Cost, performance and manageability key
BlueCrest Capital Management, an alternative asset management company based in London, has used virtualisation software from Parallels to reduce costs and increase productivity.
The firm was looking to consolidate HP Proliant servers and use the extra space to install new hardware. The company also wanted to reduce the amount of time its developers and IT staff spent on management and maintaining systems to enable them to concentrate on mission-critical tasks.
“Management was a key driver behind the implementation,” Andy Roberts, co-head of IT at the firm, told CBR. “We have a team of six guys delivering technology to the company, we don’t want their time to be taken up with management tasks. We want them to focus on the future state of the company.”
BlueCrest looked at other virtualisation offerings, including those from VMware and Citrix. The company settled on Parallels Virtuozzo Containers, with costs as well as management a key factor behind the decision.
Roberts said: “The other solutions would no doubt help us with server consolidation but when we looked at the additional numbers around management, we just weren’t confident about the Total Cost of Ownership (TCO) of these products. With Parallels Virtuozzo Containers it was that much clearer.”
“The 64 bit Windows and Linux solutions were relatively easy to implement and extremely stable. They had powerful management tools, performed excellently and the pricing was straightforward,” he said.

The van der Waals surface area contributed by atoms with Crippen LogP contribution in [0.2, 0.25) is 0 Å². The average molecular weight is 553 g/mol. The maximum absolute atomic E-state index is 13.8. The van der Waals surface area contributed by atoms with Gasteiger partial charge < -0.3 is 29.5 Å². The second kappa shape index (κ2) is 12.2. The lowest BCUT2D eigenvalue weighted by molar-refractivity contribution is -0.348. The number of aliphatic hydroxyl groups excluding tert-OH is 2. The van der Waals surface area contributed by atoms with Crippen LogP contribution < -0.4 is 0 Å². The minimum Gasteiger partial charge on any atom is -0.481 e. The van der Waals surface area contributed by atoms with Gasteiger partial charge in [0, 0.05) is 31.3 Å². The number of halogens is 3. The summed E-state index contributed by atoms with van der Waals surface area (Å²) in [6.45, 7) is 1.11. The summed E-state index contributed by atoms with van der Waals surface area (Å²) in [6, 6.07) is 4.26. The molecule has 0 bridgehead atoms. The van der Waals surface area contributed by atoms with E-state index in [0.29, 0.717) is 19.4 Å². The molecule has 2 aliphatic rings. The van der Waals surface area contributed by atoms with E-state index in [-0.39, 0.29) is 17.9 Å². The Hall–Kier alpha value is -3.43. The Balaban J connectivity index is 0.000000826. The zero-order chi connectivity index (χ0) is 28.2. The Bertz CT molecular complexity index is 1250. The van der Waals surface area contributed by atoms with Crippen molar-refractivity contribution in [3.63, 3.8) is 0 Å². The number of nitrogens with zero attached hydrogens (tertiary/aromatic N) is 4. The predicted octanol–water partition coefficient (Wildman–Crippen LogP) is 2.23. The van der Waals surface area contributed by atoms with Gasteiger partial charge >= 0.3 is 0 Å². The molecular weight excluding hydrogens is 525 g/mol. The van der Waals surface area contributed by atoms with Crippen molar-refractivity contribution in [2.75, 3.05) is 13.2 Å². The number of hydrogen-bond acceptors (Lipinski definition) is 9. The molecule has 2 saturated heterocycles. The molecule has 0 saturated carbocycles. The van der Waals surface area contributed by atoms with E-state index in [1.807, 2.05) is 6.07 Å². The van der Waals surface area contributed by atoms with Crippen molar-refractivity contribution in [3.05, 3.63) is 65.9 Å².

Unlike the traditional hypervisor, which virtualises at the hardware level, Parallels Virtuozzo Containers works on the operating system (OS). According to Parallels, this means that it can partition a single Windows or Linux OS instance into simultaneously running, isolated virtual environments or ‘containers’.
These containers can utilise resources of the host OS, rather than needing its own complete instance. Parallels says this means it offers higher consolidation ratios with greater speed and flexibility than hypervisor-based platforms.
Roberts added that one of the benefits of virtualising on the OS was that patches only need to be applied to the core OS and then pushed out to all the ‘containers’, rather than requiring a reboot of all virtual machines once a patch is applied.
BlueCrest began implementation of the Parallels platform in July 2007. “We didn’t have a set target about where we would go with virtualisation in the company,” Roberts told CBR. “It’s being done on a case by case basis, but we’re very happy with the performance and there has been no issue with reliability.”
The firm now uses the Parallels platform to run its back office applications, disaster recovery and the User Acceptance Testing (UAT) environment for its market aggregations applications.
Developers can now focus on mission-critical tasks, such as customising applications for traders and enabling them to self provision the servers, improving productivity at the company.
“Parallels Virtuozzo Containers has also allowed us to implement more effective disaster recovery systems. If a virtual server experiences problems and goes down then it is much easier to get it back up and running than it would be with a physical server, saving time and money in the process,” said Roberts.